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I've been researching this subject thoroughly during the last couple of weeks. My goal was to find a product can help us fight against software piracy. We simply wanted to make sure only we control the distribution of our software.

As part of our research we found out that obfuscation can only help us hide our intellectual property but provide no means to prevent unauthorized software distribution, simply put you can still decompile obfuscated code and remove the authorization code.

We found that by applying code virtualization, a code transformation based technique, developed by SecureTeam, we can prevent reverse-engineering of our software.

A short video introducing code virtualization principals is available here. enter image description here

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I've recently tried piping the output of one free obfuscator into the another free obfuscator - namely Dotfuscator CE and the new Babel obfuscator on CodePlex. More details on my blog.

As for serialization, I've moved that code into a different DLL and included that in the project. I reasoned that there weren't any secrets in there that aren't in the XML anyway, so it didn't need obfuscation. If there is any serious code in those classes, using partial classes in the main assembly should cover it.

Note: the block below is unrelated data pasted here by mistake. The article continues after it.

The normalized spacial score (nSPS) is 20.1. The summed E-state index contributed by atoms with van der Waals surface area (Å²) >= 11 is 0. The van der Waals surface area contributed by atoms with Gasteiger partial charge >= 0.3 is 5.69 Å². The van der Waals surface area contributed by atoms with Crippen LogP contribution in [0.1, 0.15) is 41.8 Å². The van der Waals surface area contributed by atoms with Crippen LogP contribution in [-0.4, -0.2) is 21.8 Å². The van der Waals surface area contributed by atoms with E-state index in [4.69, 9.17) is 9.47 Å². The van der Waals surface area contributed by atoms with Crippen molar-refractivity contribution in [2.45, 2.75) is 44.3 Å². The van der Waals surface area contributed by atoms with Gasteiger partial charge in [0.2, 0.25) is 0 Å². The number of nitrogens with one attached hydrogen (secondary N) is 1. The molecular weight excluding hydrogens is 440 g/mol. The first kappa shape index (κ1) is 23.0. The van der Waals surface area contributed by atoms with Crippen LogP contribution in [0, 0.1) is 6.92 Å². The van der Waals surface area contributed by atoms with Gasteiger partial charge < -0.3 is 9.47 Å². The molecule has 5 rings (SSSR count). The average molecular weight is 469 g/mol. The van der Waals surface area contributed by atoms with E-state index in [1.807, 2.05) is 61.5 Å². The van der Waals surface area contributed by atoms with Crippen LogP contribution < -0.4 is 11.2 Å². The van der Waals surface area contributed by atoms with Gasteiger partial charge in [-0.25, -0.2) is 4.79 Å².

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I have had no problems with Smartassembly.

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We have a multi tier app with an asp.net and winform interface that also supports remoting. I've had no problems with using any obfuscator with the exception of the encrypting type which generates a loader which can be problematic in all sorts of unexpected ways and just not worth it in my opinion. Actually my advice would be more along the lines of "Avoid encrypting loader type obfuscators like the plague". :)

In my experience any obfuscator will work fine with any aspect of .net including asp.net and remoting, you just have to become intimate with the settings and learn how far you can push it in which areas of your code. And take the time to attempt reverse engineering on what you get and see how it works with the various settings.

We used several over the years in our commercial apps and settled on Spices obfuscator from 9rays.net because the price is right, it does the job and they have good support though we really haven't needed the support in years anymore but to be honest I don't think it really matters which obfuscator you use, the issues and learning curve are all the same if you want to have it work properly with remoting and asp.net.